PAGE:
The everlasting problem of proper documentation. Totally agree. You should try Linux kernel stuff or syscalls, memory mapping, etc. It's all great but for the love of Open Source, somebody please keep the documentation up to date. I spent two days trying to find a bug in my own code when I finally realised that the issue was poorly documented sctp function. I looked around on mailing lists and all I could find was a single post complaining about the same problem. The final conclusion of that thread was that the man pages should be updated. Great, and who is going to do that and when? Anyway, I forked it, did it myself and created a pull request which was approved like instantly 😁

 

Documentation is a separate issue. The fact is that C's type system becomes useless once you start casting and/or using void pointers. Even if my code shouldn't type check, it compiles, runs, and even seems to work, but the callbacks do nonsensical things. It would be better if they segfaulted immediately, so I could use that to get stack traces to help myself out with debugging.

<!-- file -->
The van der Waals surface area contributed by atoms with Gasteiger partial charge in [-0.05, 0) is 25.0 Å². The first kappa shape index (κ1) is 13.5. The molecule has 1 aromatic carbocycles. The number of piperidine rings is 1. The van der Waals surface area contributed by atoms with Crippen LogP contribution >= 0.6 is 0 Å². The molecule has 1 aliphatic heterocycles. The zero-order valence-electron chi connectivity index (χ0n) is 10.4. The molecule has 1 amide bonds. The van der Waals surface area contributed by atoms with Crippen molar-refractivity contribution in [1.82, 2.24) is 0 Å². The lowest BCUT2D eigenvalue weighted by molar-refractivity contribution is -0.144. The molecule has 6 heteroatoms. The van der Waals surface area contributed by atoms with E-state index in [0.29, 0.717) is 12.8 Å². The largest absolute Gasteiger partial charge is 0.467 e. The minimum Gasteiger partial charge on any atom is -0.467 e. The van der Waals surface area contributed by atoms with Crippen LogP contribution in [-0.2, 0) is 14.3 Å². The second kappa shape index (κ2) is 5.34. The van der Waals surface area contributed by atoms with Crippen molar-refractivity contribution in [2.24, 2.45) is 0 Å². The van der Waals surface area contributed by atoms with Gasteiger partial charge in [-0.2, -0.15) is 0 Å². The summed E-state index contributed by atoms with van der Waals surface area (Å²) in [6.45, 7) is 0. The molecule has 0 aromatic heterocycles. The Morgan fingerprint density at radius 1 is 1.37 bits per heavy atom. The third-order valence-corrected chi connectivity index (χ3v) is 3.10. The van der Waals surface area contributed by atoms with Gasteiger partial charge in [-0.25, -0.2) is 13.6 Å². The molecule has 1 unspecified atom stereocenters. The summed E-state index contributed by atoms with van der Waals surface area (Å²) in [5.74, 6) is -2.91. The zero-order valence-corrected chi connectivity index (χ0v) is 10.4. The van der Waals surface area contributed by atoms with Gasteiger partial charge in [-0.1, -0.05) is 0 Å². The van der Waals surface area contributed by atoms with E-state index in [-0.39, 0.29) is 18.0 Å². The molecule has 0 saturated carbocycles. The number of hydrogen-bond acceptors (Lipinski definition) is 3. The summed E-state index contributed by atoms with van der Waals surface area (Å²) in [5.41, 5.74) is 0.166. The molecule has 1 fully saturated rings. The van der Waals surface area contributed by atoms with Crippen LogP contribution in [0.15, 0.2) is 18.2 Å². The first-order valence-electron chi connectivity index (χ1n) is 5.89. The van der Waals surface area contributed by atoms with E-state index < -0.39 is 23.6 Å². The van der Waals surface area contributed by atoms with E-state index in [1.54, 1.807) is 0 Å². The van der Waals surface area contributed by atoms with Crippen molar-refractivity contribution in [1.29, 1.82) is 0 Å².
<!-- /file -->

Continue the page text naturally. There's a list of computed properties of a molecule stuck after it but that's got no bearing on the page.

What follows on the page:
I agree, it's a very dangerous language and not everybody.

 

The Apollo Context code you cited is not exactly a shining example of clear and idiomatic TypeScript code (exported function return types should be annotated, and the defined interface type contains lots of object and any), however I would argue that it's still easier to read than the JS version. If you read the JavaScript version, can you tell at a glance what the context value contains and what you can do with it? It's dead simple in the TypeScript version.

 

This was quite the 'hot-take' on TypeScript. Lets go point by point

1: The pros aren't really pro
Big companies using it or not is a claim by people. Its got nothing to do with the language itself and as you rightly said, "Big companies also use legacy systems, therefore I should use legacy systems."
shouldn't be the reason to use it. With this you are fighting a mindset and not the language features themselves.

Why not just use Babel?
The following compiles with Babel:

const definitelyAString: string = 9;

The real pros is better code maintenance.

2: Typed JS is long and difficult to read.
This seems to really be a subjective one. I don't think I can change your mind about it. But a lot of us actually like the verbosity with interfaces to understand deeper into what all we can use and modify.